Nauru seals diplomatic ties with China after dumping Taiwan
The tiny Pacific island broke ties with Taipei following elections that angered China.
Chinese Foreign Minister Wang Yi, right, and Nauru counterpart Lionel Aingimea shake hands after signing a Joint Communique on the Resumption of Diplomatic Relations between China and Nauru, at Diaoyutai State Guesthouse, in Beijing, China, January 24, 2024 [Andrea Verdelli/Pool via Reuters]Published On 24 Jan 202424 Jan 2024
China and Nauru have formally agreed to resume diplomatic relations after the tiny Pacific island severed ties with Taiwan last week.
A signing ceremony to seal the renewal of relations took place in Beijing on Wednesday. Nauru deepened Taipei’s diplomatic isolation by breaking ties on January 14 following Taiwanese elections that angered China.
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Chinese Foreign Minister Wang Yi and Nauru counterpart Lionel Aingimea raised glasses after signing a document formalising the rapprochement.
“Although China and Nauru are geographically far apart and separated by vast oceans, the friendship between the two peoples has a long history,” said Wang.
Aingimea said Nauru was looking forward to a “new chapter of the relationship of Nauru and China”, which would be built on “strength, built on development strategy”.
Nauru broke ties with Taipei earlier this month after independence-leaning candidate William Lai Ching-te, reviled by Beijing, won the Taiwanese presidential election.
The tiny island nation swiftly announced that it will no longer recognise Taiwan as a separate country. Beijing insists that the island is part of China’s territory.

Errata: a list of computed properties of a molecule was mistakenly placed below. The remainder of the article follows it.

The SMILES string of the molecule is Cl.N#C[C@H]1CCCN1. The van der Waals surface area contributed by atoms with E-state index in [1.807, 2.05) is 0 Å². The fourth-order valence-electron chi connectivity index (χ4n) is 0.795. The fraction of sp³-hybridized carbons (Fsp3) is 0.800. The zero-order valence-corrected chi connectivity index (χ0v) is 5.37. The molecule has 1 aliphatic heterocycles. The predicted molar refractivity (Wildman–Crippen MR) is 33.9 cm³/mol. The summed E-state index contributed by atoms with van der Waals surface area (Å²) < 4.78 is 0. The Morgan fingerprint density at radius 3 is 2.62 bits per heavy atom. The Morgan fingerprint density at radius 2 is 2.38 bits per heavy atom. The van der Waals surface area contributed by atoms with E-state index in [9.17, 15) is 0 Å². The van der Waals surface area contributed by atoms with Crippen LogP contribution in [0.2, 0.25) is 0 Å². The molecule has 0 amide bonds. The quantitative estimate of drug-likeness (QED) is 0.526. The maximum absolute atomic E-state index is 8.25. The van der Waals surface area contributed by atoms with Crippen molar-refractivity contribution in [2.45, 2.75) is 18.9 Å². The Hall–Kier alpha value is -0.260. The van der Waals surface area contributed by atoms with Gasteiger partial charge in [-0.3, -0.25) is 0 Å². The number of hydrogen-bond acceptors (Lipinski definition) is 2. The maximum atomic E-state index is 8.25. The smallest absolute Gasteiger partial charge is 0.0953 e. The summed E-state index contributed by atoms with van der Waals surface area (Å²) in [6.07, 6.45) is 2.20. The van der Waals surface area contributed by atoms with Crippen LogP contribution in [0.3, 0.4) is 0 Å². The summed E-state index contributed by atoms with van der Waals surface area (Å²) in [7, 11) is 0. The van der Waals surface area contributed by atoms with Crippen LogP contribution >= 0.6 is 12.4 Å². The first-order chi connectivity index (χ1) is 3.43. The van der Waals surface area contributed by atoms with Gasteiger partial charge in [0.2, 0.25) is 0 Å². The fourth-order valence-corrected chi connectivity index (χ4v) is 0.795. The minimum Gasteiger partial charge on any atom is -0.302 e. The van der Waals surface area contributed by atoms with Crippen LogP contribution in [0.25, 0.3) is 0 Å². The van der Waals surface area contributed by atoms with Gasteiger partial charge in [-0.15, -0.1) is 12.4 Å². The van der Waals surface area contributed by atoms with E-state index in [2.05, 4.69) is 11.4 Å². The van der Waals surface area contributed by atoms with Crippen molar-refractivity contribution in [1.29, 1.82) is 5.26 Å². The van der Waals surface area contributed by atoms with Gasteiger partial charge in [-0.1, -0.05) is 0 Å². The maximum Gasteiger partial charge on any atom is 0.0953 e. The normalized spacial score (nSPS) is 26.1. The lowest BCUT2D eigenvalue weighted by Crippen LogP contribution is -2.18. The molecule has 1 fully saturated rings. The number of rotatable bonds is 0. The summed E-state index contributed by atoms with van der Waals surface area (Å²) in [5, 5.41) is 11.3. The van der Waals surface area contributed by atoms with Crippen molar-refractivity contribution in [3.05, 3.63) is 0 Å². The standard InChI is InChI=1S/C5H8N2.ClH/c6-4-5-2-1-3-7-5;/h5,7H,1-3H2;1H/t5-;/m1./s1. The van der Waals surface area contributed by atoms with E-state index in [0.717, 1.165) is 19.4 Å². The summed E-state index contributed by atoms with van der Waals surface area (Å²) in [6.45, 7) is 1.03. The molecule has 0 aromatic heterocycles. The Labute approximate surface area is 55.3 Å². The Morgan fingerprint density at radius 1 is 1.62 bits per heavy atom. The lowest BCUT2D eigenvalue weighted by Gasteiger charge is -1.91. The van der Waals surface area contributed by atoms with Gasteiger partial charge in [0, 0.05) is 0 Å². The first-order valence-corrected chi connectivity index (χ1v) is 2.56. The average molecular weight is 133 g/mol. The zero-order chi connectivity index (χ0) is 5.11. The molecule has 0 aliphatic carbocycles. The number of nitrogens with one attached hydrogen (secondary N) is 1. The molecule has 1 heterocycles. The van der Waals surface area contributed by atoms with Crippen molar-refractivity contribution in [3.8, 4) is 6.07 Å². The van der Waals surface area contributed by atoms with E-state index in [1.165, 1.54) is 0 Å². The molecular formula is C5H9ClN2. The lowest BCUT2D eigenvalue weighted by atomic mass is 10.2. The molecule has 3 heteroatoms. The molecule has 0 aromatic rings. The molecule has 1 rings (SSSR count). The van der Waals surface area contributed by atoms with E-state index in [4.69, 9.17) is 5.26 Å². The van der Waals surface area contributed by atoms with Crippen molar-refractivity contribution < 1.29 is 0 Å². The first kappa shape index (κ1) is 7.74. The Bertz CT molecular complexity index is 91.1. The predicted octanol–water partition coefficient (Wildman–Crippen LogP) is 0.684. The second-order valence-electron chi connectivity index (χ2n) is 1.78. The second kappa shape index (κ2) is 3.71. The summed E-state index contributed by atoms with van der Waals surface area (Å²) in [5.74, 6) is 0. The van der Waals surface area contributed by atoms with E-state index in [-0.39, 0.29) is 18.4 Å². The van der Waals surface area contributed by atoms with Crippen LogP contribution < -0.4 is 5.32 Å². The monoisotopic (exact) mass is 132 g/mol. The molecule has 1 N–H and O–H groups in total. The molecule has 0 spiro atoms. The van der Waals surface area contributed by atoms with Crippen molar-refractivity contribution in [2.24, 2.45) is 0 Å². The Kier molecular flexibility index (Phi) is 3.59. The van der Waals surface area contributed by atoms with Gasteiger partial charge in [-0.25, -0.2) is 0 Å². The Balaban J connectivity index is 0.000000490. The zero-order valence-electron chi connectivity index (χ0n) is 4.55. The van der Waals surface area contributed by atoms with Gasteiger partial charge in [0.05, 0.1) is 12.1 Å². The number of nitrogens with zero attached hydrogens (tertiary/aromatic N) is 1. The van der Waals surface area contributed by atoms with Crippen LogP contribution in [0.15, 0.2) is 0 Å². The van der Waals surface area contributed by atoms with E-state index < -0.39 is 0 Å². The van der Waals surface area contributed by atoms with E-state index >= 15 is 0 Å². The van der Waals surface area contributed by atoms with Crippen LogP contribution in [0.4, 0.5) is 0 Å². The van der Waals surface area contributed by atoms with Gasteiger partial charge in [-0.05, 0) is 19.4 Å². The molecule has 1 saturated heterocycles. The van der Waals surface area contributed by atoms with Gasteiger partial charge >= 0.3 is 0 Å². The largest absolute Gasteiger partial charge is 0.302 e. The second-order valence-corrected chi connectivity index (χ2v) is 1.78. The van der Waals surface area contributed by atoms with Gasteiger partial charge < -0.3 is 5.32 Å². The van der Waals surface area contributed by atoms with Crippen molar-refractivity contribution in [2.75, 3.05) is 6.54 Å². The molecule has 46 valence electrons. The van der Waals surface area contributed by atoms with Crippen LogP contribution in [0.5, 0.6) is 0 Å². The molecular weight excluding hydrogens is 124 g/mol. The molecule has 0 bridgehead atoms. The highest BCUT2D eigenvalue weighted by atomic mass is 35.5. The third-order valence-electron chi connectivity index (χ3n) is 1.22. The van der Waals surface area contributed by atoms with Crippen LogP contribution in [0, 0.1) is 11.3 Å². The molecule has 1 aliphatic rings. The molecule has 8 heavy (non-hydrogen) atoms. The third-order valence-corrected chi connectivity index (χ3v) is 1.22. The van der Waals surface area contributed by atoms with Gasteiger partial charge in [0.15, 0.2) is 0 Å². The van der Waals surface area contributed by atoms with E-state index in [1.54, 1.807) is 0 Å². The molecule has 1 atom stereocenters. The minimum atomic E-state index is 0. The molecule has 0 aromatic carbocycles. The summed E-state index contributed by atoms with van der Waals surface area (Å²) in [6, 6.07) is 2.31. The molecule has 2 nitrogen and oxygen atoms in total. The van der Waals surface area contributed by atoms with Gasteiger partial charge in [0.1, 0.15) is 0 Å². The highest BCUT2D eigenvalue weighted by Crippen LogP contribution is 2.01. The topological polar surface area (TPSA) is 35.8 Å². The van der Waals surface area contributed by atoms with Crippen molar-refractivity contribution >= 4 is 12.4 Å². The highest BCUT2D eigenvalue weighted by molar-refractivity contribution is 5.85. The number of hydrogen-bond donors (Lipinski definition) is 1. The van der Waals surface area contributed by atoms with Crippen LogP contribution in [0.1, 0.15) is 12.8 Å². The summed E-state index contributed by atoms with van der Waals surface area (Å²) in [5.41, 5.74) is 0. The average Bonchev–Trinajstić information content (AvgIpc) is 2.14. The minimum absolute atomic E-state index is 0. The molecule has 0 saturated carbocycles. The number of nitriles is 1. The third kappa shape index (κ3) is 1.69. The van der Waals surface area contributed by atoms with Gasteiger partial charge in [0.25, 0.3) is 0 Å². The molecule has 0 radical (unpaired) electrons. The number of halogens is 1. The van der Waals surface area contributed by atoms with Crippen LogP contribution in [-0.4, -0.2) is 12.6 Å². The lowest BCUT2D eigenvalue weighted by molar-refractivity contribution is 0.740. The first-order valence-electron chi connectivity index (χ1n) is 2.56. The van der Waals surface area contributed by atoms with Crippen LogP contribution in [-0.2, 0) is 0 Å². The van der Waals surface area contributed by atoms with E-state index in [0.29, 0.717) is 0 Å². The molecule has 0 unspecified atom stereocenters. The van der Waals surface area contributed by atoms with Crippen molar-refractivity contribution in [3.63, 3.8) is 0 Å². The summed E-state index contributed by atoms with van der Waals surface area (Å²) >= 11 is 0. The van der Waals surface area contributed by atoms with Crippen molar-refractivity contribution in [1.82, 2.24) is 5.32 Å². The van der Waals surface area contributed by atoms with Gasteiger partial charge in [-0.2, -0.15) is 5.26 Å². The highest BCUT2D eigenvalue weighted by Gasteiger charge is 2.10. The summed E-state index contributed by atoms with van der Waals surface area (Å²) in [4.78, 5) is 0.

Located in the South Pacific, Nauru has switched loyalties in the past. In 2002, it recognised China after 22 years of diplomatic relations with Taiwan. In 2005, it switched back to Taipei.
The latest switch came as a blow to Taipei. It left Taiwan with just 12 allies that officially recognise the island as a sovereign state, although it enjoys strong unofficial relations with the United States, Japan and other nations.
China has been gradually poaching Taiwan’s diplomatic allies, partly to punish the ruling Democratic Progressive Party that advocates maintaining the status quo under which Taiwan has its own government, military and de facto independent status. The People’s Republic of China (PRC) has never governed the island.
Ten countries have switched ties from Taipei to Beijing since the initial election of DPP President Tsai Ing-wen in 2016.
China says that Taiwan must come under its control at some point and has staged military drills around the island to demonstrate its determination.
After Nauru announced it was breaking ties, Taiwan’s Deputy Foreign Minister Tien Chung-kwang said China’s one-party Communist government’s intention was to “attack the democracy and freedom that the Taiwanese people are proud of”.
William Lai Ching-te (L) and vice presidential candidate Hsiao Bi-khim (R) celebrate amid a shower of confetti during a rally after winning the presidential elections in Taipei, Taiwan, January 13, 2024 [EPA]
Beijing last week hit out at the United States after it decried Nauru’s switch.
“Taiwan is a reliable, likeminded, and democratic partner,” the US Department of State said in a statement. “The PRC often makes promises in exchange for diplomatic relations that ultimately remain unfulfilled.”
China accused the US of “blatantly making irresponsible remarks about a decision made independently by a sovereign state”.
“This seriously violates the one China principle … seriously interferes in China’s internal affairs, and seriously violates basic norms of international relations,” said Ministry of Foreign Affairs spokesperson Mao Ning.
China also summoned the Philippine ambassador after Manila congratulated the winner of Taiwan’s presidential election. Beijing had warned Manila “not to play with fire”.